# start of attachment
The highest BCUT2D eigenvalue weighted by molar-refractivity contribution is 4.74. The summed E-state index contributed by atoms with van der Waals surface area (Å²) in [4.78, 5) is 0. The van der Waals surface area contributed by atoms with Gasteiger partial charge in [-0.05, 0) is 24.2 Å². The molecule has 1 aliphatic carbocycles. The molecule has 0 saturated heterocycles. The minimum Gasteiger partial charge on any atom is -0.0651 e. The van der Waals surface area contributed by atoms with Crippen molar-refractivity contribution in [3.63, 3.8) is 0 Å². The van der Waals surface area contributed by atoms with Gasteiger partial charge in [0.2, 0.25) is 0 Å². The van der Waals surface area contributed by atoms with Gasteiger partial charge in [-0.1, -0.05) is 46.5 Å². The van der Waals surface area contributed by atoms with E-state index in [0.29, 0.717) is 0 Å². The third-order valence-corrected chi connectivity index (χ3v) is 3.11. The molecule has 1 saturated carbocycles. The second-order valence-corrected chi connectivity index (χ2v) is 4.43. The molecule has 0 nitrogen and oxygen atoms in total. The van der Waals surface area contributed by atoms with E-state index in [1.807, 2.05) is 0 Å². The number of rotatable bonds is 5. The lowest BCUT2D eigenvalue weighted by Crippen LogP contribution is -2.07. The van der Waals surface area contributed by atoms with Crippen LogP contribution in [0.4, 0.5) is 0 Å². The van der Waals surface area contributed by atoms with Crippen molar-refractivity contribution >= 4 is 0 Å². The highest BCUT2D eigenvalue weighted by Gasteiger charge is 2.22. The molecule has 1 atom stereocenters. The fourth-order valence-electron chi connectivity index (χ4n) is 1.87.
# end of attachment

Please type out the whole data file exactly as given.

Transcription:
The highest BCUT2D eigenvalue weighted by molar-refractivity contribution is 4.74. The summed E-state index contributed by atoms with van der Waals surface area (Å²) in [4.78, 5) is 0. The van der Waals surface area contributed by atoms with Gasteiger partial charge in [-0.05, 0) is 24.2 Å². The molecule has 1 aliphatic carbocycles. The molecule has 0 saturated heterocycles. The minimum Gasteiger partial charge on any atom is -0.0651 e. The van der Waals surface area contributed by atoms with Crippen molar-refractivity contribution in [3.63, 3.8) is 0 Å². The van der Waals surface area contributed by atoms with Gasteiger partial charge in [0.2, 0.25) is 0 Å². The van der Waals surface area contributed by atoms with Gasteiger partial charge in [-0.1, -0.05) is 46.5 Å². The van der Waals surface area contributed by atoms with E-state index in [0.29, 0.717) is 0 Å². The third-order valence-corrected chi connectivity index (χ3v) is 3.11. The molecule has 1 saturated carbocycles. The second-order valence-corrected chi connectivity index (χ2v) is 4.43. The molecule has 0 nitrogen and oxygen atoms in total. The van der Waals surface area contributed by atoms with E-state index in [1.807, 2.05) is 0 Å². The number of rotatable bonds is 5. The lowest BCUT2D eigenvalue weighted by Crippen LogP contribution is -2.07. The van der Waals surface area contributed by atoms with Crippen LogP contribution in [0.4, 0.5) is 0 Å². The van der Waals surface area contributed by atoms with Crippen molar-refractivity contribution >= 4 is 0 Å². The highest BCUT2D eigenvalue weighted by Gasteiger charge is 2.22. The molecule has 1 atom stereocenters. The fourth-order valence-electron chi connectivity index (χ4n) is 1.87.